Maybe it’s difficult for you to connect with others but the fact that you care about not caring is a good sign.
If you were completely emotionless and not capable of connecting with others, you probably would not care much about this problem. In fact, you might not even see it as a problem.
If I were your therapist, I would want to know when you first noticed your difficulty connecting. Other questions I would have include: How does your family interact with one another? Would you describe any of them as cold or unfeeling? Do you have a history of drug use? Do you have a history of trauma or abuse?
The latter two questions are particularly important to explore. Some people have reported that after using illicit drugs, their emotions are dulled.
Even certain over-the-counter drugs could suppress emotions. A recent study of acetaminophen, a common over-the counter drug, found that participants in the acetaminophen group had more emotionally muted responses than participants in the placebo group. The results are preliminary but might suggest an association between acetaminophen and blunted emotions.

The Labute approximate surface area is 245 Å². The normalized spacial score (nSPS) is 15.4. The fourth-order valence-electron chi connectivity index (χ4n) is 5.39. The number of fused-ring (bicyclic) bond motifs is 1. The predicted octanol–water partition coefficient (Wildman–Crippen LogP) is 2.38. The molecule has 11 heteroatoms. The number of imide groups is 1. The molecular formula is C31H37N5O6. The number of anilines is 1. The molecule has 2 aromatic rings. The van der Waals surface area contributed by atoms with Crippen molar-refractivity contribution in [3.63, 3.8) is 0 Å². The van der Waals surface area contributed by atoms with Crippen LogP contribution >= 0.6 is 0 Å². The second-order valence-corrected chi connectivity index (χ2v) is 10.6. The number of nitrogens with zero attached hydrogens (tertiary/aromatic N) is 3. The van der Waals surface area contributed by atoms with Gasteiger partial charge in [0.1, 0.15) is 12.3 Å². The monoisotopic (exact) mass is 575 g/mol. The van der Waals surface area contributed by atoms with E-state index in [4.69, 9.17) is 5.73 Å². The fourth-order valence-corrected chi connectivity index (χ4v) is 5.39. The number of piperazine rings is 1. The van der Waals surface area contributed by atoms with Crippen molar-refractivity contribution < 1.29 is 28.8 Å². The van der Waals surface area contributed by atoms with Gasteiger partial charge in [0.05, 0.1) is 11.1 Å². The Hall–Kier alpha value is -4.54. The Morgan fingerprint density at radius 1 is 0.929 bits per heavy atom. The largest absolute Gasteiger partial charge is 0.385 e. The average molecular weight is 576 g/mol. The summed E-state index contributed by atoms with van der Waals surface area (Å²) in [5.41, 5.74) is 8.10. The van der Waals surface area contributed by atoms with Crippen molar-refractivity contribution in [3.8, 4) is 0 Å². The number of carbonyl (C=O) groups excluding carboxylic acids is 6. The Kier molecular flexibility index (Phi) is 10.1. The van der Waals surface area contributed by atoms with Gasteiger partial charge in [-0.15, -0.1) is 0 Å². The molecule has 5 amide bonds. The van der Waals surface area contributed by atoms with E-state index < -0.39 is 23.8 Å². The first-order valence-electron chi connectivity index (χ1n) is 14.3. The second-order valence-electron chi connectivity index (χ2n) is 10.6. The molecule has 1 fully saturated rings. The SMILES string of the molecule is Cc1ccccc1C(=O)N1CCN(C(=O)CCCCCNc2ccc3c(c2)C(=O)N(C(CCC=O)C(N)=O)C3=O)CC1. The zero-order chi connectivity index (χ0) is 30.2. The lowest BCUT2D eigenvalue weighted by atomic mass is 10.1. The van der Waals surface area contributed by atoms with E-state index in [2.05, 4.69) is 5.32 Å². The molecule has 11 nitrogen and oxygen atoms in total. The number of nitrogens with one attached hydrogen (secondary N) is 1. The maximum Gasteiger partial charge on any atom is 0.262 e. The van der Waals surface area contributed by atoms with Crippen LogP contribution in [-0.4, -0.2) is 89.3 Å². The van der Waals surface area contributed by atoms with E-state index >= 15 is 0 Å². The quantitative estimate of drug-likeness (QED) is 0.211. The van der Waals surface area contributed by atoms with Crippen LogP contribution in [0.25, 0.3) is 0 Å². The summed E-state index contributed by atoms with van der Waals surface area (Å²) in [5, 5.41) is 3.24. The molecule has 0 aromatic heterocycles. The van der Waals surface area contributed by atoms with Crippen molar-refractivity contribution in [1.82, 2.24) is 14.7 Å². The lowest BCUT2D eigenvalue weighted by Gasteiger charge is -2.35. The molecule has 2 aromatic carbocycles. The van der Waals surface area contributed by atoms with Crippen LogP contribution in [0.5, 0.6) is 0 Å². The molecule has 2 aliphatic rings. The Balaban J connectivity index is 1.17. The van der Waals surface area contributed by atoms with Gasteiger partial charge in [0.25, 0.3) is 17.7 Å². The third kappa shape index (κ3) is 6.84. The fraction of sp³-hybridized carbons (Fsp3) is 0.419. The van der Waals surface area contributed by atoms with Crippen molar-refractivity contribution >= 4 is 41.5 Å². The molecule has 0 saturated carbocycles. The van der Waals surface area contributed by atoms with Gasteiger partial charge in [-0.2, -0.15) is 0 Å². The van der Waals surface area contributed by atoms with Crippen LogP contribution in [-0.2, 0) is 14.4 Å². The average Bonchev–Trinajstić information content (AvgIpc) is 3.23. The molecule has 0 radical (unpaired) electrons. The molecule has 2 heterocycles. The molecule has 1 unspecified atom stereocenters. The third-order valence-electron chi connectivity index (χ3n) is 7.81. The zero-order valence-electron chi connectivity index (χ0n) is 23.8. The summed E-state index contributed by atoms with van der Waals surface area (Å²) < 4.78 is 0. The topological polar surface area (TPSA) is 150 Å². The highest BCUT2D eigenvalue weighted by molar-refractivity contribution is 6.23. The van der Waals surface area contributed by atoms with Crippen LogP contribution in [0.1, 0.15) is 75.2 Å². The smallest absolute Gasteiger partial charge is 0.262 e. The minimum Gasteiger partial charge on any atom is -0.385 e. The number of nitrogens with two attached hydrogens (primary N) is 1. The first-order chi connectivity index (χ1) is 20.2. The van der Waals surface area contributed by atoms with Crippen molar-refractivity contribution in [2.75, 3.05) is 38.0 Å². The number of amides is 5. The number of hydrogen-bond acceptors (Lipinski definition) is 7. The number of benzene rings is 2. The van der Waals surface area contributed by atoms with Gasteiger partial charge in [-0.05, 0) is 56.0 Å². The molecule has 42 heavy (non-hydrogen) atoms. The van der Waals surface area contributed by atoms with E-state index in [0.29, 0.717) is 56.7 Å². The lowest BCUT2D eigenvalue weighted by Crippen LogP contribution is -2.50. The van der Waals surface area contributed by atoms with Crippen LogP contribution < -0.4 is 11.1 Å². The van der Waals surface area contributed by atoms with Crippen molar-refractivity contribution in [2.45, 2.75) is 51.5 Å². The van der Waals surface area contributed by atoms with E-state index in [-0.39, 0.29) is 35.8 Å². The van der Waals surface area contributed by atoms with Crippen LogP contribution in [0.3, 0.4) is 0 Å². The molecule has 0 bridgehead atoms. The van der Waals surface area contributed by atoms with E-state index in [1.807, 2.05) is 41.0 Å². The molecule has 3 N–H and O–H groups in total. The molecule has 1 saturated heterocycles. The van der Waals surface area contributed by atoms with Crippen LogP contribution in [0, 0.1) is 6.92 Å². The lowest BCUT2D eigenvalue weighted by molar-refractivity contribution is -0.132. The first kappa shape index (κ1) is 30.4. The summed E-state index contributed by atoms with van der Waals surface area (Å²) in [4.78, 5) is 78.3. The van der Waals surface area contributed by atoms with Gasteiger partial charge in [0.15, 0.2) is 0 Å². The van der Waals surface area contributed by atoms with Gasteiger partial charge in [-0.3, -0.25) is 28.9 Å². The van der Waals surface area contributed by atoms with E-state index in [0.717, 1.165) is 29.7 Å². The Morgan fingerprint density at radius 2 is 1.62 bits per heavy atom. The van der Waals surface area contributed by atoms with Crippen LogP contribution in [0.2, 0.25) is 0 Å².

A similar effect is sometimes found among individuals who sustained trauma or abuse. It changes them, sometimes leaving them emotionally numb.
It would be helpful for you to receive an objective opinion. It is difficult to be objective about ourselves. You describe yourself as non-feeling but a trained professional might not see it that way. There might be certain feelings and or connections you are overlooking.
If you have a trauma history, choose a mental health professional who specializes in posttraumatic stress disorder. Counseling could help you discover when this problem began but more importantly, how to fix it. Please take care.
Dr. Kristina Randle